Pensions play a critical role in the ability of local governments to attract and retain the workforce needed to meet citizen demands. The costs associated with this employee benefit, however, can be substantial. In fact, a recent National League of Cities (NLC) survey revealed that over the past year the cost of pensions increased in more than 70 percent of cities. It is worth examining the trend over the past three decades to get a sense of how we got here.
Initially, many public sector pensions were established on a “pay-as-you-go” basis. The founding of the Government Accounting Standards Board (GASB) in 1984 led to the adoption of standards that require all cities to review their liabilities from an “actuarial perspective.” This requirement helps leaders think about the future costs of pension benefits as they make compensation decisions today.
In the 1990s, pension fund balances— or assets set aside to meet future benefit expenses—soared as financial markets boomed. Coming out of this boom period in fiscal year 2001, public sector pensions were funded over 100 percent, on average. As a result, many cities increased employee benefits and took contribution holidays.
As the 2001 recession began to take effect and yields on newly issued bonds declined, however, the assumed return on the bond component of plan portfolios began to decrease significantly. In order to address the large investment losses of the early 2000s in a declining interest rate environment, annual contributions were required to meet pension commitments. The actions taken in the 1990s, combined with general downward pressure on local budgets, exacerbated pension funding challenges and increased unfunded liabilities.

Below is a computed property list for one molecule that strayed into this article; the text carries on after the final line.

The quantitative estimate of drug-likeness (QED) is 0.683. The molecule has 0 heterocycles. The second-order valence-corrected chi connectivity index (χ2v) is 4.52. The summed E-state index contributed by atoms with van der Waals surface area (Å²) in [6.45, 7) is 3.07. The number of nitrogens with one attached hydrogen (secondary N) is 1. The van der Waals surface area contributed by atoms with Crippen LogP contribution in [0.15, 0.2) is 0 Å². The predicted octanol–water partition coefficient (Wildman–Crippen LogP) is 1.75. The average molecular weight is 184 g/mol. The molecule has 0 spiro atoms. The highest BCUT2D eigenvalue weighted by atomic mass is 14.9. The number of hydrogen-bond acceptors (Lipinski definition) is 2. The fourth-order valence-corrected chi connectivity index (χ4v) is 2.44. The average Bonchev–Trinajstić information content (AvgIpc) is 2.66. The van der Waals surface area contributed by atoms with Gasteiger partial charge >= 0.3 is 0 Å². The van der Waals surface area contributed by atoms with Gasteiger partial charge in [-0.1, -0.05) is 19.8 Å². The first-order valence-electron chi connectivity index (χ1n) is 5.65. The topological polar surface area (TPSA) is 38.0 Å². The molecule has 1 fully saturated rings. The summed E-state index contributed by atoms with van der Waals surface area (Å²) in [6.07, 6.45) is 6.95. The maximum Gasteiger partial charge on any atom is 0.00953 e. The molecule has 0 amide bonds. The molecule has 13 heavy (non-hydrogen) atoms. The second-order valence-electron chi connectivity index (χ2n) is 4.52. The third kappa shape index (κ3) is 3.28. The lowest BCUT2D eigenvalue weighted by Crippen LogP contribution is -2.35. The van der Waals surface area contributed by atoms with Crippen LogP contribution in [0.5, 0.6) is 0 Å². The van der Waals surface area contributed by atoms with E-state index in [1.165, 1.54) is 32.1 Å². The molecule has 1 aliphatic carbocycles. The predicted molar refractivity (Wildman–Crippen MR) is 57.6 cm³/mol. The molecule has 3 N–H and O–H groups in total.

Pension funding took an even bigger hit as the Great Recession in 2008 materialized. The recession had an added component, beyond its depth and length, that previous recessions did not: a nearly decade-long period of exceptionally low interest rates. This feature of the recession resulted in lower expected returns and therefore higher pension funding requirements.
In response, many city officials instituted reforms, including lowering their investment-return assumptions and increasing contributions by governments and employees. While public pension funding ratios registered their first post-recession improvements in 2014, cities are still struggling to pay down their unfunded liabilities and alleviate the damage brought on by the Great Recession.
This article is an excerpt from NLC’s 2017 municipal action guide, Making Informed Changes to Public Sector Pension Plans. Download the guide to learn more about pension reforms made by cities and to fill out a city action worksheet to help you make informed decisions about your city’s pension plan.
About the authors: Christiana K. McFarland is NLC’s research director. Follow Christy on Twitter at @ckmcfarland.
Anita Yadavalli is program director for city fiscal policy in NLC’s Center for City Solutions.